She reaches out for me and gives me a hug and a cheek-kiss, her short blackish hair smelling of Pantene I think it is. She says something about an empty glass and a drink she is owed by the cute bartender, the one with the purple T-shirt with the vertical stripe down the right side (our right, not his). I ask if there's a place to put my coat, and learn that there's a pile over on the piano, the one that hasn't been played in years. I recognize her friend from pictures I've seen.
So I'll see you guys in a minute.
She forgot to introduce me to her friend. There are ten or so coats in the pile. I place mine in the middle. It's a nice coat, too nice for this rubbish of a bar.
They're sitting on barstools now. There isn't another so I stand and lean against the bar and the cute bartender with the vertical stripe gives me a smile and I say I'll have a Stoli-O. Her friend looks better in pictures, I notice with satisfaction. Here, she is too short and too plump and too made-up. So made up that the first reaction to her is to wonder what she must be covering up. She might be resentful.
So it's nice to finally meet you.
And it is remembered that introductions were never made. She laughs, suggesting that it was a genial mistake. The Stoli-O is cold and perfect, and perhaps an intentionally generous pour. Anyway it's easy to concentrate on it for the moment. The light is greenish and it's hard to tell why. There are no unusual bulbs, but the effect is greenish and even the Stoli-O is a little tinted.
There was a party, and a necklace was stolen. It might have been a big deal if the hosts were rich. But still, the sentimental value. When was this party, I wonder. I don't think I know the hosts. One of them is dating her new friend's friend. Ah, no wonder, then. It may have been the night of the movie screening and I wouldn't have been able to go anyway. But it was a crazy party. Maybe I could have popped in for a bit after. I assume it was assumed that I was busy, and thus no last-minute invites on voicemail. I ask if it was the night of the screening and it is confirmed that it was.
Her friend goes to the ladies' room but I don't take her barstool. Regrets are expressed both ways over the drifting apart of late, the always meaning to call, the forgetting to call, the being too busy. She seems sincere. But is she? Am I?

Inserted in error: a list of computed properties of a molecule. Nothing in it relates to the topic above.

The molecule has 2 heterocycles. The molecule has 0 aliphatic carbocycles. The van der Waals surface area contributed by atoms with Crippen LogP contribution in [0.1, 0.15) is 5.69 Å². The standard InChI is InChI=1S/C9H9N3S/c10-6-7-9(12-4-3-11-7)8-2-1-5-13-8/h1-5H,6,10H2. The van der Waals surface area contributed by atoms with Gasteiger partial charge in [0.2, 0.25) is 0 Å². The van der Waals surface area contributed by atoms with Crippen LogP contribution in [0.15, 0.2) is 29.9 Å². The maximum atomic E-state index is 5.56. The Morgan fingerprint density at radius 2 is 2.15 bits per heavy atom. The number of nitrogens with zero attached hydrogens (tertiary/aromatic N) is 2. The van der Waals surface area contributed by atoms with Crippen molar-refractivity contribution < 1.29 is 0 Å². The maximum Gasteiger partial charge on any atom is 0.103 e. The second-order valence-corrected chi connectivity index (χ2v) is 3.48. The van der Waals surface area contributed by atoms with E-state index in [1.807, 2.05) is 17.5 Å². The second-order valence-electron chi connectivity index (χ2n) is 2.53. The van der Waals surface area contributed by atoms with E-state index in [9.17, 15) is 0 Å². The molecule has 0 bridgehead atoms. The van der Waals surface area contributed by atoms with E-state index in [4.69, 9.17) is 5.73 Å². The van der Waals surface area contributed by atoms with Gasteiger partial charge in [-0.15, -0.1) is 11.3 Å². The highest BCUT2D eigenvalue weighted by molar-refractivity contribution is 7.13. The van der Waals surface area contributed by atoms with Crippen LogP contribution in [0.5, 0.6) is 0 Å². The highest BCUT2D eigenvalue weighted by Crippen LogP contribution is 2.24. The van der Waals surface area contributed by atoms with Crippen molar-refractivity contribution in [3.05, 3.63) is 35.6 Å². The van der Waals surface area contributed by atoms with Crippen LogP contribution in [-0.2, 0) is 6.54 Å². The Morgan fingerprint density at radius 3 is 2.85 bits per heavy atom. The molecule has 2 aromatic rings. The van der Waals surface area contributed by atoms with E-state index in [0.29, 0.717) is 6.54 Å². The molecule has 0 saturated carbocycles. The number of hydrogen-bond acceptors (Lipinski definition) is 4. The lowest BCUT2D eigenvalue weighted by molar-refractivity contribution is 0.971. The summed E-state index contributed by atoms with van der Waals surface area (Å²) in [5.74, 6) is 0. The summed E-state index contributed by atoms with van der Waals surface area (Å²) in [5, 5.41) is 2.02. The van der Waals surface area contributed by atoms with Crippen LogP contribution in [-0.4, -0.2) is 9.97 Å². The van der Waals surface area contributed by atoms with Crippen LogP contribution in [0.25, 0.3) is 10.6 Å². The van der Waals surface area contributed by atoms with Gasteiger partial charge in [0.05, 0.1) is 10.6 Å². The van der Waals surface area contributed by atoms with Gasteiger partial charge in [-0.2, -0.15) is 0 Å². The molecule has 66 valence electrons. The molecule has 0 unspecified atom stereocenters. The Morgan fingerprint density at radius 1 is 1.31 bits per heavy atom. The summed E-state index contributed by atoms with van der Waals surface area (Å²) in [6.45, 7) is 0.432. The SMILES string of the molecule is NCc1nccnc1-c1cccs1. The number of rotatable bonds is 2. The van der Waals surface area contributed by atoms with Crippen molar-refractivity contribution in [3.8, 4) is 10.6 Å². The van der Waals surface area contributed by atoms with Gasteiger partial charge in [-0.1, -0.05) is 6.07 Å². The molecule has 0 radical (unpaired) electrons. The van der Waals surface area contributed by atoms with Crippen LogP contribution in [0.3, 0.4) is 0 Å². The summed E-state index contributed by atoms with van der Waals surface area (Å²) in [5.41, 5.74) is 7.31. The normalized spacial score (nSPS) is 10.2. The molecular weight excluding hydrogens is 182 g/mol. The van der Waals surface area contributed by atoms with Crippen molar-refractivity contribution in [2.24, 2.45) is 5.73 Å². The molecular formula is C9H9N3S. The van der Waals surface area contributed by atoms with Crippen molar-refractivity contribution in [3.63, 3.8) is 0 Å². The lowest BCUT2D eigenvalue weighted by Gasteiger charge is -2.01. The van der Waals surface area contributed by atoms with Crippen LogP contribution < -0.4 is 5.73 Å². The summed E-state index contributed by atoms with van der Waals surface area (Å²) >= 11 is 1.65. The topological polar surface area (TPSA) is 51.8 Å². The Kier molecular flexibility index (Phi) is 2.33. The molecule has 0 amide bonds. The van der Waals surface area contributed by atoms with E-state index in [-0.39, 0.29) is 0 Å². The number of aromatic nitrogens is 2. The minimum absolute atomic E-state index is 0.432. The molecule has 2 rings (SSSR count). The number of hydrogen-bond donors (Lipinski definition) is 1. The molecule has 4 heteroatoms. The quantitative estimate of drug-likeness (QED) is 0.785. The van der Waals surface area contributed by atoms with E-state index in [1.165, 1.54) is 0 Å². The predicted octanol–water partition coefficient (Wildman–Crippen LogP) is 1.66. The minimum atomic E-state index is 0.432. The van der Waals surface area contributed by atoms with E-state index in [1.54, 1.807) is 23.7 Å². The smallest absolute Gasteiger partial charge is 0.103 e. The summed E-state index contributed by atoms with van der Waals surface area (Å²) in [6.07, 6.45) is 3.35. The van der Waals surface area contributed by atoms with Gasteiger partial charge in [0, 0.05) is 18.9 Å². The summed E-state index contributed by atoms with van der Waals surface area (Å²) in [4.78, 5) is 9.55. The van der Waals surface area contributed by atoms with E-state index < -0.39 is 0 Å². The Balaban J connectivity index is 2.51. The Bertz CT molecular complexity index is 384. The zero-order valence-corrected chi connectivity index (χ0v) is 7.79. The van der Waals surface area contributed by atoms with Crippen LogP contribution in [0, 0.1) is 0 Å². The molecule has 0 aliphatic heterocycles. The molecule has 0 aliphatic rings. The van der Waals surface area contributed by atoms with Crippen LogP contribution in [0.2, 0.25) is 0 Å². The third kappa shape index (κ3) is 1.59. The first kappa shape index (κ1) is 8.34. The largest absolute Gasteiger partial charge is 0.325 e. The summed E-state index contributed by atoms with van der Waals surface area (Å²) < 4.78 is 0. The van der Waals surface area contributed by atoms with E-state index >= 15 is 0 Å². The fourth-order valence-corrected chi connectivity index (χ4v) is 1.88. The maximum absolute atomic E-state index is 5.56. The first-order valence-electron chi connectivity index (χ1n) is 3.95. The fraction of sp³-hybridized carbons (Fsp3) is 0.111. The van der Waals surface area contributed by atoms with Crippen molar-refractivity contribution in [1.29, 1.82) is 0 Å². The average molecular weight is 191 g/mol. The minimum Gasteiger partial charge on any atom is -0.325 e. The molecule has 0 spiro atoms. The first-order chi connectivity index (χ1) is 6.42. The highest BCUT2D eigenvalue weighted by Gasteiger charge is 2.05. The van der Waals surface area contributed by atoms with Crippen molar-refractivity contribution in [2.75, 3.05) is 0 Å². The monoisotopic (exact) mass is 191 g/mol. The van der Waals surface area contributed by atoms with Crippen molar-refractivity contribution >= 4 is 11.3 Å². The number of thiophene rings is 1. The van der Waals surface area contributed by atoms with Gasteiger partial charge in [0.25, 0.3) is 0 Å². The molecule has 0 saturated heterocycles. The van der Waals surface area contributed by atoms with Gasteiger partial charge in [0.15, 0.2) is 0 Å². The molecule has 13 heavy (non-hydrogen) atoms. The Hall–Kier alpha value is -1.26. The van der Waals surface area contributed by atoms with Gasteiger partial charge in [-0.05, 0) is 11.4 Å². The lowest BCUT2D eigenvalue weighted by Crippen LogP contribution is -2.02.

Her friend is not easy to like, from an objective point of view. Subjectively she is impossible to like. She is too wide for the stool. Another Stoli-O arrives without being ordered, not to be worried about, I am told. But she got a free drink earlier, too, remember. Although this last one of hers had to be paid for. She notices as I only leave the tip, two ones instead of one, since it was free.
It doesn't take much of the undiluted liquor to induce the decision to try and like everyone, but to still be indifferent. Her friend giggles a lot. More when she's nervous than when there is anything funny. Like after she mentioned a writer she hates and no one answered. A really great writer, that one is. Funny but not a slave to the humor. But this doesn't get said.
Her posture is turned toward her friend more than it is toward me, just barely. It could just be the way her legs are crossed, though. She is talking about the job she might get to do, and eye contact is scarce in this direction. After a minute it becomes tedious to wait for glances, and it is the tedium that the story follows. It's all about her, this story, and there's only so much of that one can take. Her friend thinks she will get the job and that it will be great, and so it is decided.
The bartender has joined the conversation, now that it's late and most customers have gone. Eye contact from him is the opposite of scarce. Which is redemptive, somehow. The friend talks more as he drifts away from her. He is cute, isn't he? Cuter and cuter the closer he gets. Eventually, a phone number changes hands, before yet another Stoli-O requires no payment.
Her friend is going to stay with her because the train to Queens will take forever at this time of night. So goodbyes are said outside the bar, before they walk together in the opposite direction and I think again how little I like that girl now that I've finally met her.
There is satisfaction to be had in this.
But still, I am pretending not to care.
About the author:
Sarah Stodola is a writer and the managing editor of Me Three. She lives in Brooklyn, New York.